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fMRI Measurements using different Paradigms: Finger Tapping, Pronation/Supination Task, Vibrotactile Stimulation

H. Meyer, K. Baudendistel, M. Bock, R. Metzner, L. R. Schad


Over the past years functional Magnetic Resonance Imaging (fMRI) has become a useful tool for mapping cortical activity and identifying functional areas. Besides the visual cortex, the sensorimotor cortex has been investigated extensively. Reliable paradigms for locating the sensorimotor cortex are known. Recently, attempts have been made to study the somatosensory cortex [1].

To further investigate the connection between brain activity and blood oxygenation level dependent (BOLD) signal changes, it is important to have reproducible paradigms. In this work, we present a new vibrotactile stimulation task, and compare it to two established paradigms.

Materials and methods

The fMRI experiments were performed on a 1.5 Tesla whole body scanner (Magnetom VISION, Siemens, Germany) using a conventional circular polarized head coil. A T2*-weighted multislice echo planar imaging (EPI) sequence (TR/TE/a /MAT/TH=4s, 54ms, 90°, 128 x 128, 4mm) [2] was used to acquire 14 consecutive axial slices covering the somatosensory and the sensorimotor area.

Three different experiments were performed on 11 volunteers (age 23-31 years):

  • a) Finger tapping task: A self-paced right index finger to right thumb opposition movement task. The task rate cannot be determined quantitatively.
  • b) Pronation/supination task: A mechanical device was used for monitoring the pronation/supination (PS) (i.e., rotational) movements of the right hand. The PS device offers a method to verify the mean task performace rate retrospectively [3].
  • c) Vibrotactile stimulation: Two pneumatically vibrating clips stimulated right thumb and right index finger. The clips are driven by valves (Festo, Germany) at an input pressure of 2 bar. Frequency and pattern are computer controlled and can be chosen arbitrarily. In this experiment, frequency was set to 3 Hz (pulse width: 35ms), and both fingers were stimulated simultaneously.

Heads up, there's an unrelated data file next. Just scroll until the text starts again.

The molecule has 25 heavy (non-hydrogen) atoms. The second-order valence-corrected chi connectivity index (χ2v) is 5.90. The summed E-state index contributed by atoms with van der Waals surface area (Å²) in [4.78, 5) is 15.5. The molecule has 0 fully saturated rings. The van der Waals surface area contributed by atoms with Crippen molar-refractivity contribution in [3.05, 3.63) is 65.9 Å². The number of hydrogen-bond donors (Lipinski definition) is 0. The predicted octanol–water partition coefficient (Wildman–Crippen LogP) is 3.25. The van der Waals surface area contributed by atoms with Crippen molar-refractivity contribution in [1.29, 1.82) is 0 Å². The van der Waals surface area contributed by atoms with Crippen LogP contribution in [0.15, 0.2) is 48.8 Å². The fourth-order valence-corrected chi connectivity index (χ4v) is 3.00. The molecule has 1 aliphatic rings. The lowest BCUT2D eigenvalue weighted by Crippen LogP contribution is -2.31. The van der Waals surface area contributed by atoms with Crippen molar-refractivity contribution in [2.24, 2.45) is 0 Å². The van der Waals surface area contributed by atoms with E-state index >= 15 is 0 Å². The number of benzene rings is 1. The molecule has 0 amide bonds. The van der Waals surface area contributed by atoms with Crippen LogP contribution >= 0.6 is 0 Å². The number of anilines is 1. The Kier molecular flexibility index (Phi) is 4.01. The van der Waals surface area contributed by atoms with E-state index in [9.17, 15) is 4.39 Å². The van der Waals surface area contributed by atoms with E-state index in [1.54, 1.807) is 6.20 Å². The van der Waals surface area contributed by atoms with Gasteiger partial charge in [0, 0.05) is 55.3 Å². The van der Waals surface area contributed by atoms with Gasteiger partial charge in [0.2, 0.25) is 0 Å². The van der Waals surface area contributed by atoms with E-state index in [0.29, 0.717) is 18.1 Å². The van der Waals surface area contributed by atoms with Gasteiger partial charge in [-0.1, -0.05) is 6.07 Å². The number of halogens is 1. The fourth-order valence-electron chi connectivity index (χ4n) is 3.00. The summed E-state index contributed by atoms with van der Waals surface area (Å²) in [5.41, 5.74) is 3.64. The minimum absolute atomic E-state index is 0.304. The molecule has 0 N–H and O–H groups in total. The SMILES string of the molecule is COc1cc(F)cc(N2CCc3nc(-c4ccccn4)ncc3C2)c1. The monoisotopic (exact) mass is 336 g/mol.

For each experiment, 80 images per slice were measured, alternatingly acquiring 10 images at rest and 10 images during stimulation. Motion correction and calculation of a t-test parameter map (p<0.005) was performed using the AFNI96 software package [3].

Results and discussion

The t-test map of the finger tapping task as well as the PS task reveal the well known activation of the contralateral sensorimotor cortex and the supplementary motor area (SMA) in 9 subjects. A typical example is shown in Fig. 1a, 1b. Two subjects dropped out because of motion artifacts.

The vibrotactile stimulation shows activation in the contralateral hand area of the somatosensory cortex (Fig. 1c). It was detected in 6 subjects, and is less intense compared to the sensorimotor activation of methods a) and b).

The quantity and size of the activated area depends on the stimulation rate.

Comparisions between different subjects are problematic if the stimulation rate is not exactly known, as is the case with method a). With method b) a rate supplied by a metronome can be monitored and verifyed afterwards. However, with vibrotactile stimulation, the rate can be set to a fixed value. Thus, interindividual variations due to different activation rates can be eliminated.

In conclusion, vibrotactile stimulation can serve as a more reliable paradigm, even though activation is less intense. Furthermore, this paradigm yields a method for comparing fMRI and MEG results.


[1] Hummel, S., et al., Proc. ISMRM VI,3, 1550 (1998)
[2] Baudendistel, K., et al., MRI, in press, (1998)
[3] Baudendistel, K., et al. MRI14, 51-58, (1996)
[4] Cox, R.W., Computers and Biomedical Research, 29: 162-172, (1996)